I think of Unionist and Nationalist parties as sectarian (and tribal) and Alliance as non-sectarian — this simplification may be a bit unfair. Unionists, Nationalists, and Others see Alliance as “neutral”. (Other parties, for example, the Greens are non-sectarian, while the TUV are Unionist but the percentages of these and other parties and independents are too small to be meaningfully included. Their omission is not meant to imply denigration, but is an attempt to try to discern overall trends.)
Who do people in NI vote for? Who do the non-religious vote for? Do they vote Alliance as a non-sectarian party? These are the voting share results from the 2019 general election:
Source: Tonge, 2020
It’s not a surprise that Protestants vote for Unionist parties and Catholics vote for Nationalist ones. Those who profess no-religion do not automatically vote Alliance, as might be anticipated. They vote “across the board” though with a slight preference for Alliance. One explanation for this behaviour is that the non-religious are often brought up in a religious household and retain some of these childhood influences even as they turn from religion; it is their “heritage” and they may retain their social outlook and moral and ethical code.
How have the voting patterns changed over the years? This graphic shows a gradual decline for Nationalist and Unionist parties, and a slightly erratic rise for Other (which includes Alliance):
Source: Donaghy, 2019
We can see the changes in Alliance voting shares from in this graphic:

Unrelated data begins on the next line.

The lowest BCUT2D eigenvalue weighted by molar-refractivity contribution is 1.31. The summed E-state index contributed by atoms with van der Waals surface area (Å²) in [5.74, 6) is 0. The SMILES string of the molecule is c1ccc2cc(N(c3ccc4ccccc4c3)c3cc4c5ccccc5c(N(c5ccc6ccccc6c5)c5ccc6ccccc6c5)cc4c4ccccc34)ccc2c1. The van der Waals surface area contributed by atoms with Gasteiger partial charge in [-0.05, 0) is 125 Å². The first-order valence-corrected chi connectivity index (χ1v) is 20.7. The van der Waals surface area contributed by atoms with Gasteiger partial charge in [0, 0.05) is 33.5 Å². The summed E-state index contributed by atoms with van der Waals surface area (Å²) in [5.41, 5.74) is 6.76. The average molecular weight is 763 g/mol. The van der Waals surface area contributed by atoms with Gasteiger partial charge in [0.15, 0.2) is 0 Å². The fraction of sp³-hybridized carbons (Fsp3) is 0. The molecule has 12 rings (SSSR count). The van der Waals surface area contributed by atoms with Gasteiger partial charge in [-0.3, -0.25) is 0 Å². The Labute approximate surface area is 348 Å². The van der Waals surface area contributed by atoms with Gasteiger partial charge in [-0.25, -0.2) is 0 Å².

Source: Tonge, 2020
Alliance started off well at its foundation in the 1970s, but its voting share gradually declined to a nadir twenty years ago. It has shown a strong resurgence recently.
Older people are more religious than younger, and more likely to vote. And yet the future of any country is its young people, even if their seniors are in charge. It’s perhaps the feeling that things aren’t changing enough, or going to change, that makes younger people more apathetic — the “why bother voting” syndrome, and likewise the desire that things don’t change that motivates older people to vote.
A generation is conventionally taken to be around 25 to 30 years, or a bit more. It’s the centenary of the foundation of N. Ireland this year, and we can divide that rather broadly (and crudely) into four generations. The first two generations, from 1921 to 1972 were a time of sectarian rule; the third was “the troubles” and the fourth the Good Friday or Belfast Agreement era.
Achieving cultural change is notoriously difficult, often something that takes one or two generations to become properly established. Are we now entering a new period, the post-GFA age? Are we gradually becoming secularised and non-religious? Of course, there are plenty from previous generations who would doubt this, and who simply don’t want this to happen. Yet such change can occur so gradually that it’s almost invisible until it hits us. It does look as if this is the trend here; the obvious question is whether this will continue, or whether we have reached a plateau.
I would like to be hopeful that we are seeing the start of “normal” non-sectarian politics, ones not based on religious belief but on economics and social concerns, but I’m wary of false dawns. I’m very aware that while a correlation can be drawn between the rise of Alliance votes and the rise in the No Religion population, “association is not causation”.
My thanks to SeaanUiNeill for his critique of earlier drafts of this post.
Donaghy, P; 2019; https://sluggerotoole.com/2019/09/02/the-alliance-party-surge-could-spell-trouble-for-the-dup-at-westminster/
Tonge J: 2020; Beyond Unionism versus Nationalism: The Rise of the Alliance Party of Northern Ireland; https://onlinelibrary.wiley.com/doi/full/10.1111/1467-923X.12857
Robert Campbell is a retired surgeon.